Since I'm not a huge fan of cooked salmon*, any way I can find to eat it that disguises the fact that it really is cooked salmon, works for me. When I saw that the Seduced by Bacon cookbook had a salmon recipe that incorporated bacon, I figured bacon was a great way to hide that there was actually fish on my plate. Bacon is a great leveler when it comes to dishes I might not normally try.
The first thing to say is that my finished dish was not the least bit appetizing looking. I had some gourmet type bacon that was too thick and not lean enough to wrap around the bacon as shown in the cookbooks photograph. I'd use thinner bacon next time. But I actually did eat my entire piece of salmon. Adding the bacon really helped and the taste of the Chinese type barbecue sauce that's used here gave the salmon a flavor that, although it didn't exactly rock my world, allowed me to eat the whole portion without too much fuss. Mr. L on the other hand, who is a big fan of fish in general and loves salmon, loved the dish. So there. For salmon lovers and for "bacon will get me to eat anything" lovers. If you are one of the later, it helps to cook up a bit of extra bacon so you have a big piece of bacon with each bite of fish.
You can make the barbecue sauce the night before to make this a quick after work dinner. But since the sauce only takes about 20 minutes to make, this can still be a quick meal even if you don't prep the night before.
*I must state that I don't like 'cooked' salmon. Raw salmon? Good salmon sashimi is a favorite. And hamachi. Super albacore. Maguro tuna. I have no idea why I can eat fish raw but not cooked. Great mystery in my household that may never be answered. So when I say I'm not a fan of fish, just know I'm talking about cooked fish.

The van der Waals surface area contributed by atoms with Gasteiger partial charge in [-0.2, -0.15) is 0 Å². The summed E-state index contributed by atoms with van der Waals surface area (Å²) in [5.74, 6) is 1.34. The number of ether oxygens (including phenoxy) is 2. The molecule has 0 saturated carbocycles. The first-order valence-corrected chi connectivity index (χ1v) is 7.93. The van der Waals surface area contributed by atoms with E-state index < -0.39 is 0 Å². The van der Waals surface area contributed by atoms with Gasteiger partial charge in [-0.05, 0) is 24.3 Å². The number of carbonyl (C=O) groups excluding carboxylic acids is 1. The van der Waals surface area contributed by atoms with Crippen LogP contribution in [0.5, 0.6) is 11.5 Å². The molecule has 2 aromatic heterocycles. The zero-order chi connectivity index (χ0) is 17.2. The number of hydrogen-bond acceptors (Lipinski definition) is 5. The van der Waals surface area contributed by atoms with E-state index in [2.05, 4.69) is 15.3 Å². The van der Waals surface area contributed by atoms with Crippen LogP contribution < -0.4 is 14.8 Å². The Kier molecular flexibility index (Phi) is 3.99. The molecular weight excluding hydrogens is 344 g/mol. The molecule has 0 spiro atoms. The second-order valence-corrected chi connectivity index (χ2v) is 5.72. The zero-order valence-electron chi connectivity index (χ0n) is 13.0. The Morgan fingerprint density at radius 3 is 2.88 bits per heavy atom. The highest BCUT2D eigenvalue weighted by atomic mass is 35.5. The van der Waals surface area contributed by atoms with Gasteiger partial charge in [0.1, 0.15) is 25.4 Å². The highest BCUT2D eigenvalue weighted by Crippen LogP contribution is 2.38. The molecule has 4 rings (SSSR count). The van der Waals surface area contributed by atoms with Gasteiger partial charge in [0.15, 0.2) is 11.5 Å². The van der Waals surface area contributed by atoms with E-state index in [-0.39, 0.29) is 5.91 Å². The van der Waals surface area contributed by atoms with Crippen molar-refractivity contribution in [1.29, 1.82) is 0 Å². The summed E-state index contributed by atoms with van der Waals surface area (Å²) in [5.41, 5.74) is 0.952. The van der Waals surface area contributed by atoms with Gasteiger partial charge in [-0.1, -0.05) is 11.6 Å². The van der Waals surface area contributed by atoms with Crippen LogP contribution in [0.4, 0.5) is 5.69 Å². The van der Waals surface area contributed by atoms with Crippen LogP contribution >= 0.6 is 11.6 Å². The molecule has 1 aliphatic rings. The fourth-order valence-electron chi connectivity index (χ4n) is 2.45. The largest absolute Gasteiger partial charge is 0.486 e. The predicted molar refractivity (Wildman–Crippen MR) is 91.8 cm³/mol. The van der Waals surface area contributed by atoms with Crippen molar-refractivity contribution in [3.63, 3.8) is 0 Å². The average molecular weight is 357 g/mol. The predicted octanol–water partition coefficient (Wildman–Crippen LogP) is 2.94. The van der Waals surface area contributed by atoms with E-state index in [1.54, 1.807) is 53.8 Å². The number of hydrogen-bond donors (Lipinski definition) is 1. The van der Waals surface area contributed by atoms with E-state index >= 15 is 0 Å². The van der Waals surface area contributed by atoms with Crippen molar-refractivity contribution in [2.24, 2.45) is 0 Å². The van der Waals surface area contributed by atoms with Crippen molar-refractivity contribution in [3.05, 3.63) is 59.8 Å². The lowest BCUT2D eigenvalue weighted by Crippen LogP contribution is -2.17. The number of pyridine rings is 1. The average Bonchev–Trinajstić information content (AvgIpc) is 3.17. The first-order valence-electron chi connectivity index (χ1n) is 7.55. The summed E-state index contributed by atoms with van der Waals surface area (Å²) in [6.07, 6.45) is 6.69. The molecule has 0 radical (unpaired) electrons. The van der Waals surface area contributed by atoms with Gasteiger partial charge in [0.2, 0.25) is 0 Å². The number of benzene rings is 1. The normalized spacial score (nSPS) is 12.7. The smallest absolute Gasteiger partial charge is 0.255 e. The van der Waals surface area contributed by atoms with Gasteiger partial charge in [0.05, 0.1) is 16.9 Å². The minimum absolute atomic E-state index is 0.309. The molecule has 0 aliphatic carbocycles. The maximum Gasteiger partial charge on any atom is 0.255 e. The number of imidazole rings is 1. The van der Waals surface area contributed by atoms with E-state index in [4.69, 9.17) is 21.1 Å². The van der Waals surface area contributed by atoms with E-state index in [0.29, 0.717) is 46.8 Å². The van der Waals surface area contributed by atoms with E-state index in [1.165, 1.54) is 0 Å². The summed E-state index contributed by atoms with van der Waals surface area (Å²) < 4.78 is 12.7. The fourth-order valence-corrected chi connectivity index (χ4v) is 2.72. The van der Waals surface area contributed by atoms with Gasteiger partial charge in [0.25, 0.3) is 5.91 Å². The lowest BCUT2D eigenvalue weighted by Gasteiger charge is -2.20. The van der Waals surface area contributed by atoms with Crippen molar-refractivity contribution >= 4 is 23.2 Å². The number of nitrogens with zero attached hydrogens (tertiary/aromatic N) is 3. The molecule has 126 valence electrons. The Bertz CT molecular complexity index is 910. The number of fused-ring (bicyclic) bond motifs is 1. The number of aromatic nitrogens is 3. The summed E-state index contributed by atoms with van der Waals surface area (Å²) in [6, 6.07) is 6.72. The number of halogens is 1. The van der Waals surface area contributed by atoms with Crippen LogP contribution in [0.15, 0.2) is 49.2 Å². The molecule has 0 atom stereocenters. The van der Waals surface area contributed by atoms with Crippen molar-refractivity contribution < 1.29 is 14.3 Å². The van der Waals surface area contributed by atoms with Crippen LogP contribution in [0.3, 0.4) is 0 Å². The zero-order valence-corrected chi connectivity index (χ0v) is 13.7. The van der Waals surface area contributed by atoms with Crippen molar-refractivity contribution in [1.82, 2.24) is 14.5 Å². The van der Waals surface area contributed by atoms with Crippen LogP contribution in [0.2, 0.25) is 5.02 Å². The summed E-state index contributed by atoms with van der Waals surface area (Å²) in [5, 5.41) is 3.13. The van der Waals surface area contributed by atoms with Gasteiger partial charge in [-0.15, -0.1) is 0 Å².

CHINESE GLAZED SALMON
FOR THE BARBECUE SAUCE:
2/3 cup hoisin sauce
1/2 cup medium sherry
1/2 cup light brown sugar
1/3 cup soy sauce
4 cloves garlic, minced
1 1/2 tablespoons black bean paste
1 1/2 teaspoons Chinese five-spice powder
1 1/2 teaspoons salt
Pinch red pepper flakes (optional)
FOR THE FISH:
1 teaspoon oil
4 (6-ounce) salmon fillets, cut about 1 inch wide, blotted on paper towels
Salt and freshly ground black pepper
4 tablespoons purchased or home-made Chinese barbecue sauce (see above)
6 slices lean bacon, cut crosswise in half
Thinly sliced scallions, including most of green parts, to garnish
To Make the Barbecue Sauce:
Combine all ingredients in a double boiler and simmer until the mixture begins to thicken, about 10-12 minutes. Store the unused portion in a tightly sealed jar in the refrigerator.
Broil the Fish:
Turn on the broiler. Position the rack about 4 inches from the heat.
Heat the oil in a large non-stick, oven-proof skillet over medium-high heat. Add the salmon, flesh-side down, and saute until lightly browned, about 1 minute. Turn, season the fish with salt and pepper to taste, spread the barbecue sauce over the flesh side, and drape three half-slices of bacon diagonally over the top of each fillet, sticking toothpicks through the ends of the strips into the salmon to hold the bacon in place.
Transfer the fish to the broiler and cook until the bacon is crisp and the salmon is just cooked through, about 10 minutes for 1-inch-thick salmon fillets. Remove, discard the toothpicks, sprinkle with scallions and serve.
Note: I made the barbecue sauce recipe included above (the sauce/glaze was very good).
Note: I used a cut of bacon that was too thick and didn't cook at the same time as the fish (the salmon was done before the bacon was cooked crisp). I'd use thinner bacon next time.
Note: I did add a pinch of red pepper flakes. The finished dish wasn't spicy to me at all.
Note: I did not use a double boiler to make the sauce. It seemed to turn out fine just carefully cooking it in a small pot on the stove.
Note: You will need the toothpicks.
Note: Mr. L loved the leftover salmon with bacon in a salad the next day.